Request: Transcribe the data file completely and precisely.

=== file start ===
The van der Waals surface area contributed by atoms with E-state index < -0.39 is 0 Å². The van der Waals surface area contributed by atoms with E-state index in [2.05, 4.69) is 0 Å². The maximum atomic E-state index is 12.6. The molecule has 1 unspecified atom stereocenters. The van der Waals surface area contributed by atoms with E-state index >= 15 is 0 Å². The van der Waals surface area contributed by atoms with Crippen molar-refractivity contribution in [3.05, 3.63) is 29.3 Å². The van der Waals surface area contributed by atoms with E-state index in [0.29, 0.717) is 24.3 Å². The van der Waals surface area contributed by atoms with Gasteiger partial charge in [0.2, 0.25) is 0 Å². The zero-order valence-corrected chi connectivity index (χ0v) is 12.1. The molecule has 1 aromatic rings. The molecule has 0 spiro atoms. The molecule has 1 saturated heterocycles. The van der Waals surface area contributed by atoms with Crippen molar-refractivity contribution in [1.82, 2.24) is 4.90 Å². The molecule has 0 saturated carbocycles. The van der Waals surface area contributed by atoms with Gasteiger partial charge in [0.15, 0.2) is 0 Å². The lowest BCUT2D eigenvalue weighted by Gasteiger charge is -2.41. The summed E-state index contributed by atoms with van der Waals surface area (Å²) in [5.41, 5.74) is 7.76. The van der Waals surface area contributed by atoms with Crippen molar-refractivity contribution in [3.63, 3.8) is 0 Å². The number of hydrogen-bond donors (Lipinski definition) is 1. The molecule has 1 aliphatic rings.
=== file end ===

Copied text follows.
The van der Waals surface area contributed by atoms with E-state index < -0.39 is 0 Å². The van der Waals surface area contributed by atoms with E-state index in [2.05, 4.69) is 0 Å². The maximum atomic E-state index is 12.6. The molecule has 1 unspecified atom stereocenters. The van der Waals surface area contributed by atoms with E-state index >= 15 is 0 Å². The van der Waals surface area contributed by atoms with Crippen molar-refractivity contribution in [3.05, 3.63) is 29.3 Å². The van der Waals surface area contributed by atoms with E-state index in [0.29, 0.717) is 24.3 Å². The van der Waals surface area contributed by atoms with Gasteiger partial charge in [0.2, 0.25) is 0 Å². The zero-order valence-corrected chi connectivity index (χ0v) is 12.1. The molecule has 1 aromatic rings. The molecule has 0 spiro atoms. The molecule has 1 saturated heterocycles. The van der Waals surface area contributed by atoms with Crippen molar-refractivity contribution in [1.82, 2.24) is 4.90 Å². The molecule has 0 saturated carbocycles. The van der Waals surface area contributed by atoms with Gasteiger partial charge in [0.15, 0.2) is 0 Å². The lowest BCUT2D eigenvalue weighted by Gasteiger charge is -2.41. The summed E-state index contributed by atoms with van der Waals surface area (Å²) in [5.41, 5.74) is 7.76. The van der Waals surface area contributed by atoms with Crippen molar-refractivity contribution in [3.63, 3.8) is 0 Å². The number of hydrogen-bond donors (Lipinski definition) is 1. The molecule has 1 aliphatic rings.